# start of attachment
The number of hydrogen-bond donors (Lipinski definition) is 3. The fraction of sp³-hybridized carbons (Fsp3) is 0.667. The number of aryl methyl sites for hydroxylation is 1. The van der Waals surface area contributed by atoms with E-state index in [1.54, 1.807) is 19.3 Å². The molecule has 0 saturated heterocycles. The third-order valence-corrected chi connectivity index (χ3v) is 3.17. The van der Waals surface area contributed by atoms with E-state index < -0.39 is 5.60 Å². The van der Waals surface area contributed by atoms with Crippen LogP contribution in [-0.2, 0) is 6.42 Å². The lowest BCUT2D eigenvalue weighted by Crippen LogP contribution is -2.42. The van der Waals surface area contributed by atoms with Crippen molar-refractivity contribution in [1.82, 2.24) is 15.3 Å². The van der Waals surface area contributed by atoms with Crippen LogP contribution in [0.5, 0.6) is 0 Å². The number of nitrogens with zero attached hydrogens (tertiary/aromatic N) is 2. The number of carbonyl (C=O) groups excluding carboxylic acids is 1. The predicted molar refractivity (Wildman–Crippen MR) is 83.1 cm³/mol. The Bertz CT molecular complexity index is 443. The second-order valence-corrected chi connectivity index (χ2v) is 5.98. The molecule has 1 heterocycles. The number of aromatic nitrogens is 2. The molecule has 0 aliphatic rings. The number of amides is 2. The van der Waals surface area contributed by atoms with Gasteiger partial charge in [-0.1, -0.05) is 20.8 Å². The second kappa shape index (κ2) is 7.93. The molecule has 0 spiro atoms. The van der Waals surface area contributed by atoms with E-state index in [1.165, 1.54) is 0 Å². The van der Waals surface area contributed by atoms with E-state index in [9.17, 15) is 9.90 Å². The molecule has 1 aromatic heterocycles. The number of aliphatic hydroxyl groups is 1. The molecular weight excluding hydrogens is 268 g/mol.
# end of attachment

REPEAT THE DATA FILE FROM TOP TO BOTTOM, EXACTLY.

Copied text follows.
The number of hydrogen-bond donors (Lipinski definition) is 3. The fraction of sp³-hybridized carbons (Fsp3) is 0.667. The number of aryl methyl sites for hydroxylation is 1. The van der Waals surface area contributed by atoms with E-state index in [1.54, 1.807) is 19.3 Å². The molecule has 0 saturated heterocycles. The third-order valence-corrected chi connectivity index (χ3v) is 3.17. The van der Waals surface area contributed by atoms with E-state index < -0.39 is 5.60 Å². The van der Waals surface area contributed by atoms with Crippen LogP contribution in [-0.2, 0) is 6.42 Å². The lowest BCUT2D eigenvalue weighted by Crippen LogP contribution is -2.42. The van der Waals surface area contributed by atoms with Crippen molar-refractivity contribution in [1.82, 2.24) is 15.3 Å². The van der Waals surface area contributed by atoms with Crippen LogP contribution in [0.5, 0.6) is 0 Å². The number of nitrogens with zero attached hydrogens (tertiary/aromatic N) is 2. The number of carbonyl (C=O) groups excluding carboxylic acids is 1. The predicted molar refractivity (Wildman–Crippen MR) is 83.1 cm³/mol. The Bertz CT molecular complexity index is 443. The second-order valence-corrected chi connectivity index (χ2v) is 5.98. The molecule has 1 heterocycles. The number of aromatic nitrogens is 2. The molecule has 0 aliphatic rings. The number of amides is 2. The van der Waals surface area contributed by atoms with Gasteiger partial charge in [-0.1, -0.05) is 20.8 Å². The second kappa shape index (κ2) is 7.93. The molecule has 0 spiro atoms. The van der Waals surface area contributed by atoms with E-state index in [1.165, 1.54) is 0 Å². The van der Waals surface area contributed by atoms with E-state index in [9.17, 15) is 9.90 Å². The molecule has 1 aromatic heterocycles. The number of aliphatic hydroxyl groups is 1. The molecular weight excluding hydrogens is 268 g/mol.